A landmark sentence of life imprisonment for 10 Somali pirates, passed down in May by the Federal Criminal Court for the attempted hijacking of a UAE tanker, highlighted the country’s tough stance against piracy.
The decision was hailed as an important milestone since most nations are reluctant to prosecute pirates in fear of retaliation and the legal complexities involved.
The 10 pirates recently appealed against their sentences on grounds they came from poor societies prone to being tricked by criminals and the crew were not seriously injured in the attack.
The pirates were captured after they tried to hijack the UAE bulk oil carrier MV Arrilah-I last year.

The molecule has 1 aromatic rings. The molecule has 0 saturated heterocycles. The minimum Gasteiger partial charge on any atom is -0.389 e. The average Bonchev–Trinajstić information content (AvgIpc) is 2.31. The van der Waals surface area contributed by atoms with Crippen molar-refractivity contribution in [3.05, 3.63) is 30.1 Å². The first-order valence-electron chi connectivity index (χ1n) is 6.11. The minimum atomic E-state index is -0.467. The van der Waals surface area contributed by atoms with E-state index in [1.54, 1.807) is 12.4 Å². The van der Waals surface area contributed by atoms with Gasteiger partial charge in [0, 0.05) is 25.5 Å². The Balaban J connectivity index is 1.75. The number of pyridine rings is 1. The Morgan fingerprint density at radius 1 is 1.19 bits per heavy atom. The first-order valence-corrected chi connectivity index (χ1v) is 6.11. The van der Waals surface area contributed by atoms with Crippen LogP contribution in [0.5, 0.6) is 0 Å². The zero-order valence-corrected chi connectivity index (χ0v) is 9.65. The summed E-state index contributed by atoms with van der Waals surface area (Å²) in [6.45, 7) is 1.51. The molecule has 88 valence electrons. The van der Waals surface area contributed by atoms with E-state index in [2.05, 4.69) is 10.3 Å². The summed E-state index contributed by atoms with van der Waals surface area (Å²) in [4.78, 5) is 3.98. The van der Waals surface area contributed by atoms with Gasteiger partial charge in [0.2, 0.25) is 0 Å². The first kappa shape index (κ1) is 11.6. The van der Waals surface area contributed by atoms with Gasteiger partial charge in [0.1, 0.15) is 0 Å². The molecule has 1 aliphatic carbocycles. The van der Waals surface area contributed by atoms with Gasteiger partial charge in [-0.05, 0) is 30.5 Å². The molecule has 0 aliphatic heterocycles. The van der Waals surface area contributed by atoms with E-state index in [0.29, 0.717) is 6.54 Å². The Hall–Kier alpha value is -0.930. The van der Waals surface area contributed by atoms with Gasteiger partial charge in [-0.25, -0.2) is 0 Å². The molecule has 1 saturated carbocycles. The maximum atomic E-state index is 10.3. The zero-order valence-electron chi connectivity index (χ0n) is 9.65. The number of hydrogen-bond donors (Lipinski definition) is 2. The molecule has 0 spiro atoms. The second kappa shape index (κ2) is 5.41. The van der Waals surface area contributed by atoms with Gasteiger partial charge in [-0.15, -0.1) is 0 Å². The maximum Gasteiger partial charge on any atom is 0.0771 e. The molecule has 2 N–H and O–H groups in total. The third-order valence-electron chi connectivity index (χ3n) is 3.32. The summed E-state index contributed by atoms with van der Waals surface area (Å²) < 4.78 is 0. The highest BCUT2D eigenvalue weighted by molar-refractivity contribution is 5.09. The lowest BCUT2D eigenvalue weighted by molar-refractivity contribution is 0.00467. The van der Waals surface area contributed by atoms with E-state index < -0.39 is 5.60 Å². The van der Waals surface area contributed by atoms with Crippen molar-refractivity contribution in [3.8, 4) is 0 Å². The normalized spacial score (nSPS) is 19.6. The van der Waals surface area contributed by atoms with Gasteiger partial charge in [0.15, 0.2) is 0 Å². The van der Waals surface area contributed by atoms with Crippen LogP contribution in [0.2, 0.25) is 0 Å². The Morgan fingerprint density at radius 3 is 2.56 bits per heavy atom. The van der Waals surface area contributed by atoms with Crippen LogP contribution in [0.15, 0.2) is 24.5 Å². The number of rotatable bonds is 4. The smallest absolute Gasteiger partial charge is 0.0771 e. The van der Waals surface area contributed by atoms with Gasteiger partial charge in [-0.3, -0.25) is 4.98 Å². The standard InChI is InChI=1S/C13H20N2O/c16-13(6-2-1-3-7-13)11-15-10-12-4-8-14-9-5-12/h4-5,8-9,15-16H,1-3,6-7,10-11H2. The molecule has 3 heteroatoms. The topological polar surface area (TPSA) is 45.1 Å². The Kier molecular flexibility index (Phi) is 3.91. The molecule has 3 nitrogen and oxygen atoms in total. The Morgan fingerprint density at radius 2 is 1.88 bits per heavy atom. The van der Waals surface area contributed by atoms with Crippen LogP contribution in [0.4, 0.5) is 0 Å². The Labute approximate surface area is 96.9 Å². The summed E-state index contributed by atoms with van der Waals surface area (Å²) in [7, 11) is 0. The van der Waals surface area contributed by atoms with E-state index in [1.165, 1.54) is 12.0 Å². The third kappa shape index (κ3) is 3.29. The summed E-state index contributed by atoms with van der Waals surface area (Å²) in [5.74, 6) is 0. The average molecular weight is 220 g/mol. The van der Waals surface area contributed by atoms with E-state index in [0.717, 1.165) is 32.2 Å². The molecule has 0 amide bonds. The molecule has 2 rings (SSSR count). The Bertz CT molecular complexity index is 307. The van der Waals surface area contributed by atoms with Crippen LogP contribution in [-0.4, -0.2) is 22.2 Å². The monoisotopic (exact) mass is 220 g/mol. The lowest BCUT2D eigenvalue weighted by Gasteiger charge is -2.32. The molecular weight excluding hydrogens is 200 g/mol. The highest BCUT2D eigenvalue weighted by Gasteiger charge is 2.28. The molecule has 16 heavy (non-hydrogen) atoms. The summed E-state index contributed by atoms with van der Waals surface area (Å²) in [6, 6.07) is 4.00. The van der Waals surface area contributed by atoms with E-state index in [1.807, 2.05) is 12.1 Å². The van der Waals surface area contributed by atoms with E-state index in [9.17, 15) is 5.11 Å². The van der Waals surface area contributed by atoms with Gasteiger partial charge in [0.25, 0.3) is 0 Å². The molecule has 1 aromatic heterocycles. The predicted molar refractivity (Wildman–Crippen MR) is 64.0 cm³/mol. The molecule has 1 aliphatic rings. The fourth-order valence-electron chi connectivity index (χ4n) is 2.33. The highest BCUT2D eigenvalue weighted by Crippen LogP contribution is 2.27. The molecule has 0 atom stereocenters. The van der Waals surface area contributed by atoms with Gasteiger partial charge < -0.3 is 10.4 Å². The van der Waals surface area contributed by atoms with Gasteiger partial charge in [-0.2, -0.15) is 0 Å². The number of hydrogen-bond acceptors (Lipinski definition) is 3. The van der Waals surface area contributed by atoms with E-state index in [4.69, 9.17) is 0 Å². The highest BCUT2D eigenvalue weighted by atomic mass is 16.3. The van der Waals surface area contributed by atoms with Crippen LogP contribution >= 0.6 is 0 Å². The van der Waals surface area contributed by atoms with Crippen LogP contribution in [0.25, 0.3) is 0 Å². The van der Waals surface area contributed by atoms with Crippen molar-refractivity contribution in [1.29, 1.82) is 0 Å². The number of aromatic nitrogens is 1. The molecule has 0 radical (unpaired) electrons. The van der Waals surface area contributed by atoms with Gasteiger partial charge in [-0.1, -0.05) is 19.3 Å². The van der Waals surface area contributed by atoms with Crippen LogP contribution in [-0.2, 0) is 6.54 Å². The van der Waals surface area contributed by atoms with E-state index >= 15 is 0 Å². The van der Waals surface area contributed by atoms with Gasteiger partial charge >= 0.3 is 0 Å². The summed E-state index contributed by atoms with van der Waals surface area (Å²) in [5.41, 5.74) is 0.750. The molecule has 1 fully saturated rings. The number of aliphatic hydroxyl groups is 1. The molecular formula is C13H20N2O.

The UAE’s tough stance is backed by a belief that piracy can be fought by strengthening local communities, providing employment and bringing stability.
In June, the country announced a US$1 million (Dh3.67million) contribution to maritime forces in Somalia to enhance counter-piracy measures.
Plans for the funds include training for Somali judges, prosecutors and law teachers in a UAE-French initiative to equip Somalia to prosecute its own citizens.